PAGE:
Efficient live-imaging methods are pivotal to understand fungal morphogenesis, especially as it relates to interactions with host immune cells and mechanisms of antifungal drugs. Due to the notable similarities in growth patterns of neuronal cells and mycelial networks, we sought to repurpose the NeuroTrack (NT) processing module of the IncuCyte time-lapse microscopy system as a tool to quantify mycelial growth and branching of pathogenic fungi. We showed the robustness of NT analysis to study Candida albicans and five different molds and confirmed established characteristics of mycelial growth kinetics. We also documented high intra-and interassay reproducibility of the NT module for a spectrum of spore inocula and culture periods. Using GFP-expressing Aspergillus fumigatus and Rhizopus arrhizus, the feasibility of fluorescence-based NT analysis was validated. In addition, we performed proof-of-concept experiments of NT analysis for several translational applications such as studying the morphogenesis of a filamentation-defective C. albicans mutant, the effects of different classes of antifungals (polyenes, azoles, and echino-candins), and coculture with host immune cells. High accuracy was found, even at high immune cell-to-fungus ratios or in the presence of fungal debris. For antifungal efficacy studies, addition of a cytotoxicity dye further refined IncuCyte-based analysis, facilitating real-time determination of fungistatic and fungicidal activity in a single assay. Complementing conventional MIC-based assays, NT analysis is an appealing method to study fungal morphogenesis and viability in the context of antifungal compound screening and evaluation of novel immune therapeutics. IMPORTANCE Pathogenic fungi remain a major cause of infectious complications in immunocompromised patients. Microscopic techniques are crucial for our understanding of fungal biology, host-pathogen interaction, and the pleiotropic effects of antifungal drugs on fungal cell growth and morphogenesis. Taking advantage of the morphological similarities of neuronal cell networks and mycelial growth patterns, we employed the IncuCyte time-lapse microscopy system and its NeuroTrack image analysis software package to study growth and branching of a variety of pathogenic yeasts and molds. Using optimized image processing definitions, we validated IncuCyte NeuroTrack analysis as a reliable and efficient tool for translational applications such as antifungal efficacy evaluation and coculture with host immune effector cells. Hence, the IncuCyte system and its NeuroTrack module provide an appealing platform for efficient in vitro studies of antifungal compounds and immunotherapeu-tic strategies in medical mycology.

Live monitoring and analysis of fungal growth, viability, and mycelial morphology using the incucyte neurotrack processing module

Lewis R. E.
Writing – Review & Editing
;
2019

Abstract

Efficient live-imaging methods are pivotal to understand fungal morphogenesis, especially as it relates to interactions with host immune cells and mechanisms of antifungal drugs. Due to the notable similarities in growth patterns of neuronal cells and mycelial networks, we sought to repurpose the NeuroTrack (NT) processing module of the IncuCyte time-lapse microscopy system as a tool to quantify mycelial growth and branching of pathogenic fungi. We showed the robustness of NT analysis to study Candida albicans and five different molds and confirmed established characteristics of mycelial growth kinetics. We also documented high intra-and interassay reproducibility of the NT module for a spectrum of spore inocula and culture periods. Using GFP-expressing Aspergillus fumigatus and Rhizopus arrhizus, the feasibility of fluorescence-based NT analysis was validated. In addition, we performed proof-of-concept experiments of NT analysis for several translational applications such as studying the morphogenesis of a filamentation-defective C. albicans mutant, the effects of different classes of antifungals (polyenes, azoles, and echino-candins), and coculture with host immune cells. High accuracy was found, even at high immune cell-to-fungus ratios or in the presence of fungal debris. For antifungal efficacy studies, addition of a cytotoxicity dye further refined IncuCyte-based analysis, facilitating real-time determination of fungistatic and fungicidal activity in a single assay. Complementing conventional MIC-based assays, NT analysis is an appealing method to study fungal morphogenesis and viability in the context of antifungal compound screening and evaluation of novel immune therapeutics. IMPORTANCE Pathogenic fungi remain a major cause of infectious complications in immunocompromised patients. Microscopic techniques are crucial for our understanding of fungal biology, host-pathogen interaction, and the pleiotropic effects of antifungal drugs on fungal cell growth and morphogenesis. Taking advantage of the morphological similarities of neuronal cell networks and mycelial growth patterns, we employed the IncuCyte time-lapse microscopy system and its NeuroTrack image analysis software package to study growth and branching of a variety of pathogenic yeasts and molds. Using optimized image processing definitions, we validated IncuCyte NeuroTrack analysis as a reliable and efficient tool for translational applications such as antifungal efficacy evaluation and coculture with host immune effector cells. Hence, the IncuCyte system and its NeuroTrack module provide an appealing platform for efficient in vitro studies of antifungal compounds and immunotherapeu-tic strategies in medical mycology.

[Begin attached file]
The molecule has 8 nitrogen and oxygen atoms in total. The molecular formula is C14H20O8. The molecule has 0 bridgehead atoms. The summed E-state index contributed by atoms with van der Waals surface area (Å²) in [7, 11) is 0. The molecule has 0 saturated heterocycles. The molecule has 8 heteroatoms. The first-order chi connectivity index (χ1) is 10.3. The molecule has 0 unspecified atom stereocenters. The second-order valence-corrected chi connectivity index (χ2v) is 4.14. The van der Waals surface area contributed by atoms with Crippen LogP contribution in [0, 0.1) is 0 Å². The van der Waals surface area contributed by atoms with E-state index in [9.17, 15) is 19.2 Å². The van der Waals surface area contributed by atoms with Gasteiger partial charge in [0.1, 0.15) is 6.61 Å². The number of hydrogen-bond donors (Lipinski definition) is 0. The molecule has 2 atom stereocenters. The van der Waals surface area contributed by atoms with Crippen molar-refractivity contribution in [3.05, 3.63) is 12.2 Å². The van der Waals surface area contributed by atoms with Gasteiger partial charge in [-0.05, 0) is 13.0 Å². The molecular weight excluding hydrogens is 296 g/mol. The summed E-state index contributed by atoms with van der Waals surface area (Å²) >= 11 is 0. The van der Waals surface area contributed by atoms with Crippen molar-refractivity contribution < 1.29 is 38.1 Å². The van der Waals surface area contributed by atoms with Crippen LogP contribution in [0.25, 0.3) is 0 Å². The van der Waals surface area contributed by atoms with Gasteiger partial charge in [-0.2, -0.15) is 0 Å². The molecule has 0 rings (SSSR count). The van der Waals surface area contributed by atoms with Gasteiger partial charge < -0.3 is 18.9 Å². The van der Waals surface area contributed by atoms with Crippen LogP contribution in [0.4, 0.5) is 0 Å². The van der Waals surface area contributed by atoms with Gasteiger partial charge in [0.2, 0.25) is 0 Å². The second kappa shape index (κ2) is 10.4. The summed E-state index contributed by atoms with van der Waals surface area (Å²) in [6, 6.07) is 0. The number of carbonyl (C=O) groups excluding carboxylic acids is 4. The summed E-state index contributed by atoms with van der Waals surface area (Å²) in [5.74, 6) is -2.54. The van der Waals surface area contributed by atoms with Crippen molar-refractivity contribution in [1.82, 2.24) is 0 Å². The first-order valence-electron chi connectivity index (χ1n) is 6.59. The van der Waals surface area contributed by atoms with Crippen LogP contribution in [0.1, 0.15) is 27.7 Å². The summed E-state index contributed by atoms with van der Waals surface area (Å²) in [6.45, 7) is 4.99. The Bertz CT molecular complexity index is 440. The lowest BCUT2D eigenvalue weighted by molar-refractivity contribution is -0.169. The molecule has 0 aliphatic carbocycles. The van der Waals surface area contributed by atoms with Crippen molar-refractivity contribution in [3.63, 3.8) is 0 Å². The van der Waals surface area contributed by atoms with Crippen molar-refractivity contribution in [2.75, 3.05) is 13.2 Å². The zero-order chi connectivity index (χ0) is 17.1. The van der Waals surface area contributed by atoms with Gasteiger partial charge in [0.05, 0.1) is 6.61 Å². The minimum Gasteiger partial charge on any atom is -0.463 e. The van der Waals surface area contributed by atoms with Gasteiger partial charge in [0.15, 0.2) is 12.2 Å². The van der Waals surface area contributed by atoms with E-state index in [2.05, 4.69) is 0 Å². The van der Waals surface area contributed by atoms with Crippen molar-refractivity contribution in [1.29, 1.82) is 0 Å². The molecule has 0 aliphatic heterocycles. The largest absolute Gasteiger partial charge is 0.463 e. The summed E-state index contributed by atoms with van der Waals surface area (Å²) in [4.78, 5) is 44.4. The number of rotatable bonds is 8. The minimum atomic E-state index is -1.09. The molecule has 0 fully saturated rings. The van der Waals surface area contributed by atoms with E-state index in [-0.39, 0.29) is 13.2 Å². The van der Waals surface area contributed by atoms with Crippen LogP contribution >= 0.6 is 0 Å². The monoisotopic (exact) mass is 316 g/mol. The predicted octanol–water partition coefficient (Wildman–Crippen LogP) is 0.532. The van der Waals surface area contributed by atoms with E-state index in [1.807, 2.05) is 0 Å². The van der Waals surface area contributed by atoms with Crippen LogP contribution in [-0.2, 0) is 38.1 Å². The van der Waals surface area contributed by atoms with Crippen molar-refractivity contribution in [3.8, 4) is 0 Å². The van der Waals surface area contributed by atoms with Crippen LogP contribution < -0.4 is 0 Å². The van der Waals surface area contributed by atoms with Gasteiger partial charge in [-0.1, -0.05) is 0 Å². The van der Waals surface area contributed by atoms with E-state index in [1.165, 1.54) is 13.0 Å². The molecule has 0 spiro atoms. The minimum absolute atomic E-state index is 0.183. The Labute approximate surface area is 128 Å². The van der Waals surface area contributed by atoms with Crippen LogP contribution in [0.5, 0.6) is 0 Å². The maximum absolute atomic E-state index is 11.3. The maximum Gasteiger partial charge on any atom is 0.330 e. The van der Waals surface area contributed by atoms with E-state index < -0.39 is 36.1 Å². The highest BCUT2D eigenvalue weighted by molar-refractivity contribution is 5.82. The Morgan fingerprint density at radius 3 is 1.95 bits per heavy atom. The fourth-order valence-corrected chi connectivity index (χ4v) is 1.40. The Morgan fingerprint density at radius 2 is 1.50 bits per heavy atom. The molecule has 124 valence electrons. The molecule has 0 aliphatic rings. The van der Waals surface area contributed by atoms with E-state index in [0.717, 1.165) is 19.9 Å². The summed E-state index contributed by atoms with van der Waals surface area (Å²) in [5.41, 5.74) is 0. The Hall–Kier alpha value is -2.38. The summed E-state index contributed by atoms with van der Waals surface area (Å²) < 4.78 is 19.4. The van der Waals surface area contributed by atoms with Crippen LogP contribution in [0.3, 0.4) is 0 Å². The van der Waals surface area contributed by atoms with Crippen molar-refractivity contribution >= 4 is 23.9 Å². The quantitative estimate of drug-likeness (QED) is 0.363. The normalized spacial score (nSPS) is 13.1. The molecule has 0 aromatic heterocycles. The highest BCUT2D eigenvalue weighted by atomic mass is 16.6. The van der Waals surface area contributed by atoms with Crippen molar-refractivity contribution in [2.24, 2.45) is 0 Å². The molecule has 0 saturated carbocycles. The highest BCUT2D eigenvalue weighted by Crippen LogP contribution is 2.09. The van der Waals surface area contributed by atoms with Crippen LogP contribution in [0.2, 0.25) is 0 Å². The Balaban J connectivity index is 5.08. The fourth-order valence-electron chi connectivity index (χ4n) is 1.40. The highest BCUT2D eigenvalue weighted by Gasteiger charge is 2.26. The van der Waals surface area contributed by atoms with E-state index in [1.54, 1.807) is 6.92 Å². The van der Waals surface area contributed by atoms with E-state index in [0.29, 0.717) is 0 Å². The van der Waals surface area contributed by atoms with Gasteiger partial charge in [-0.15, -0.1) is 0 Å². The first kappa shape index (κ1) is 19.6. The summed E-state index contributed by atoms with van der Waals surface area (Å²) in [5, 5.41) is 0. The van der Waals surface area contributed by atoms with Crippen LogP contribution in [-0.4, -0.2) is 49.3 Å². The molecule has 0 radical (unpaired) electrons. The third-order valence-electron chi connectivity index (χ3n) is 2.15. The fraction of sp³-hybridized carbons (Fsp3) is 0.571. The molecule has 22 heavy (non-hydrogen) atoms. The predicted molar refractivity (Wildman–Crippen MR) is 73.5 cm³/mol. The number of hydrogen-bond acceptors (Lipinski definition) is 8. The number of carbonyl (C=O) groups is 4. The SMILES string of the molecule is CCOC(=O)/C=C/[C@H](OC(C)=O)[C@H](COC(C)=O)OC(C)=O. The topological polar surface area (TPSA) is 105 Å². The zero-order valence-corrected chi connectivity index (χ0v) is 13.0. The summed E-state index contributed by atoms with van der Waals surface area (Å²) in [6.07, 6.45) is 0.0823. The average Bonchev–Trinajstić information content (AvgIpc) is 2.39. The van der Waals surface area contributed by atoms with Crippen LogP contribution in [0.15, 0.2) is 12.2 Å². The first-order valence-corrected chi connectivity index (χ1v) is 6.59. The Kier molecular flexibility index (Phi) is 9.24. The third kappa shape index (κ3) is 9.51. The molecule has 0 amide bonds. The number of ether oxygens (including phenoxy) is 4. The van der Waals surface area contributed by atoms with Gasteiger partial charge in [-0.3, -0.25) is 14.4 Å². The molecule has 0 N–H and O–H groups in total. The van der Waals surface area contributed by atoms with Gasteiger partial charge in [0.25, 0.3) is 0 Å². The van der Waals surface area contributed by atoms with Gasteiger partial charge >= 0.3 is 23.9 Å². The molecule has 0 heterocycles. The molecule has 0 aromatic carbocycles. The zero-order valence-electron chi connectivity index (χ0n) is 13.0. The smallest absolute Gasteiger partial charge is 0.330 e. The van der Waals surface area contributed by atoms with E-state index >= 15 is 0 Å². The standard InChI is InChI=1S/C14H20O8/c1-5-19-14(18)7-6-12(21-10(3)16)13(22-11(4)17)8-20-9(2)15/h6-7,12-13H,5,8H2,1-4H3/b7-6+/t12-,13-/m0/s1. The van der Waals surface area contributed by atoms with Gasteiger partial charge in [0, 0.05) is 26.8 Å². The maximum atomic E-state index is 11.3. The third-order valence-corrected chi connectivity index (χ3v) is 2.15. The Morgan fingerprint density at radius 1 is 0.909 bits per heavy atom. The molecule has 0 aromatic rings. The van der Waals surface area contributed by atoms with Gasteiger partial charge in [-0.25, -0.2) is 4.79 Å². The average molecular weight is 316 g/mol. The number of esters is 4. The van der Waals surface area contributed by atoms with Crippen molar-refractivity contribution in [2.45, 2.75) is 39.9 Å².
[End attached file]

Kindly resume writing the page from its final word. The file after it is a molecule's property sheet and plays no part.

2019
Wurster S.; Kumaresan P.R.; Albert N.D.; Hauser P.J.; Lewis R.E.; Kontoyiannis D.P.
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Utilizza questo identificativo per citare o creare un link a questo documento: https://hdl.handle.net/11585/700423
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